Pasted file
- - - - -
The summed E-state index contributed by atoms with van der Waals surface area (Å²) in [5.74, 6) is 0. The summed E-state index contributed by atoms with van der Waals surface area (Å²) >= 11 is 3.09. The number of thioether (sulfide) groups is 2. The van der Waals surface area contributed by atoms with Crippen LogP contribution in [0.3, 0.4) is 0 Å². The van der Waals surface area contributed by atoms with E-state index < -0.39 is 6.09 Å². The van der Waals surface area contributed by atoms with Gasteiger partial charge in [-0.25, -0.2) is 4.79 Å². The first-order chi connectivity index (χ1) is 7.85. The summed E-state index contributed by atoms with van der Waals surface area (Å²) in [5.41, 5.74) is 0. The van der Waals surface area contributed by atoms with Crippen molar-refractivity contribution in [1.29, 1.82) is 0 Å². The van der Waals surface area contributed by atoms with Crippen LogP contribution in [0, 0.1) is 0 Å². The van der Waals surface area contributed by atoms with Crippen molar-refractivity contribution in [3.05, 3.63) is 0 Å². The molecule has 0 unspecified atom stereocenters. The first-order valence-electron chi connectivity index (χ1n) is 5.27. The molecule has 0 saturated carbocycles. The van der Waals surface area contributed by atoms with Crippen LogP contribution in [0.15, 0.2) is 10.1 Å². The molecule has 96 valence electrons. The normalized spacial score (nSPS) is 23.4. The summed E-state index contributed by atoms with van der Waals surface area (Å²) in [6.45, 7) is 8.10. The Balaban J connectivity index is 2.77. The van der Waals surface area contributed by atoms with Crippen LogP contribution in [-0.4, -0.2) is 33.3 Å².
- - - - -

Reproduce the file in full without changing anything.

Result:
The summed E-state index contributed by atoms with van der Waals surface area (Å²) in [5.74, 6) is 0. The summed E-state index contributed by atoms with van der Waals surface area (Å²) >= 11 is 3.09. The number of thioether (sulfide) groups is 2. The van der Waals surface area contributed by atoms with Crippen LogP contribution in [0.3, 0.4) is 0 Å². The van der Waals surface area contributed by atoms with E-state index < -0.39 is 6.09 Å². The van der Waals surface area contributed by atoms with Gasteiger partial charge in [-0.25, -0.2) is 4.79 Å². The first-order chi connectivity index (χ1) is 7.85. The summed E-state index contributed by atoms with van der Waals surface area (Å²) in [5.41, 5.74) is 0. The van der Waals surface area contributed by atoms with Crippen molar-refractivity contribution in [1.29, 1.82) is 0 Å². The van der Waals surface area contributed by atoms with Crippen LogP contribution in [0, 0.1) is 0 Å². The van der Waals surface area contributed by atoms with Crippen molar-refractivity contribution in [3.05, 3.63) is 0 Å². The molecule has 0 unspecified atom stereocenters. The first-order valence-electron chi connectivity index (χ1n) is 5.27. The molecule has 0 saturated carbocycles. The van der Waals surface area contributed by atoms with Crippen LogP contribution in [0.15, 0.2) is 10.1 Å². The molecule has 96 valence electrons. The normalized spacial score (nSPS) is 23.4. The summed E-state index contributed by atoms with van der Waals surface area (Å²) in [6.45, 7) is 8.10. The Balaban J connectivity index is 2.77. The van der Waals surface area contributed by atoms with Crippen LogP contribution in [-0.4, -0.2) is 33.3 Å².